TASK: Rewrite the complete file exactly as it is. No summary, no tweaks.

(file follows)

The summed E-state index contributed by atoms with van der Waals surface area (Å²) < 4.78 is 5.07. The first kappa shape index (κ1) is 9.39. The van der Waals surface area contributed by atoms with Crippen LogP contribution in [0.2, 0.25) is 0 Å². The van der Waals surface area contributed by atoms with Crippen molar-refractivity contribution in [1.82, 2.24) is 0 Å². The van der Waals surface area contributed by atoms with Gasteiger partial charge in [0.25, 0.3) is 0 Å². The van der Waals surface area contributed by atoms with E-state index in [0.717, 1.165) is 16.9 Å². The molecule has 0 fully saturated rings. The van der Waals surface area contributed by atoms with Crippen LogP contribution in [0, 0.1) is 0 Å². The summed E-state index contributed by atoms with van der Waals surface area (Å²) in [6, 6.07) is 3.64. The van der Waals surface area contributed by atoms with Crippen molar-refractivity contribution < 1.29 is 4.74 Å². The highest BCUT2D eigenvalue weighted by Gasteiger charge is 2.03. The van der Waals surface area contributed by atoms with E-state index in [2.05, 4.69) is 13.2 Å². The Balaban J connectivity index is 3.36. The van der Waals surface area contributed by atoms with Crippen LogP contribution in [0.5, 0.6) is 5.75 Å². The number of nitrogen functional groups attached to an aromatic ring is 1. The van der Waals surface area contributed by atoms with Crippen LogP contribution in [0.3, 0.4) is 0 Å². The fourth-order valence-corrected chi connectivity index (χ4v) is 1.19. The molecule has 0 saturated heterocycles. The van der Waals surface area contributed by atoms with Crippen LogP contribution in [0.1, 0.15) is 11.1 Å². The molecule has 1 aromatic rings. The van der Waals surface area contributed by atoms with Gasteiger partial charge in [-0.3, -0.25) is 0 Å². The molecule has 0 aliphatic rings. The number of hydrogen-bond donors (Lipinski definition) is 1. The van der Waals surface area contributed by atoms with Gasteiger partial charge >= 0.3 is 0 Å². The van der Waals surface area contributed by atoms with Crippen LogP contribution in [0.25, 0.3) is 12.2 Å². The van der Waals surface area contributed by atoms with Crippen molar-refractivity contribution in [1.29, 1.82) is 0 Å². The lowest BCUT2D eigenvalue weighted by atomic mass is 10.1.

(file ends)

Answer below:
The summed E-state index contributed by atoms with van der Waals surface area (Å²) < 4.78 is 5.07. The first kappa shape index (κ1) is 9.39. The van der Waals surface area contributed by atoms with Crippen LogP contribution in [0.2, 0.25) is 0 Å². The van der Waals surface area contributed by atoms with Crippen molar-refractivity contribution in [1.82, 2.24) is 0 Å². The van der Waals surface area contributed by atoms with Gasteiger partial charge in [0.25, 0.3) is 0 Å². The van der Waals surface area contributed by atoms with E-state index in [0.717, 1.165) is 16.9 Å². The molecule has 0 fully saturated rings. The van der Waals surface area contributed by atoms with Crippen LogP contribution in [0, 0.1) is 0 Å². The summed E-state index contributed by atoms with van der Waals surface area (Å²) in [6, 6.07) is 3.64. The van der Waals surface area contributed by atoms with Crippen molar-refractivity contribution < 1.29 is 4.74 Å². The highest BCUT2D eigenvalue weighted by Gasteiger charge is 2.03. The van der Waals surface area contributed by atoms with E-state index in [2.05, 4.69) is 13.2 Å². The Balaban J connectivity index is 3.36. The van der Waals surface area contributed by atoms with Crippen LogP contribution in [0.5, 0.6) is 5.75 Å². The number of nitrogen functional groups attached to an aromatic ring is 1. The van der Waals surface area contributed by atoms with Crippen LogP contribution in [0.3, 0.4) is 0 Å². The fourth-order valence-corrected chi connectivity index (χ4v) is 1.19. The molecule has 0 saturated heterocycles. The van der Waals surface area contributed by atoms with Crippen LogP contribution in [0.1, 0.15) is 11.1 Å². The molecule has 1 aromatic rings. The van der Waals surface area contributed by atoms with Gasteiger partial charge in [-0.3, -0.25) is 0 Å². The molecule has 0 aliphatic rings. The number of hydrogen-bond donors (Lipinski definition) is 1. The van der Waals surface area contributed by atoms with Gasteiger partial charge >= 0.3 is 0 Å². The van der Waals surface area contributed by atoms with Crippen LogP contribution in [0.25, 0.3) is 12.2 Å². The van der Waals surface area contributed by atoms with Crippen molar-refractivity contribution in [1.29, 1.82) is 0 Å². The lowest BCUT2D eigenvalue weighted by atomic mass is 10.1.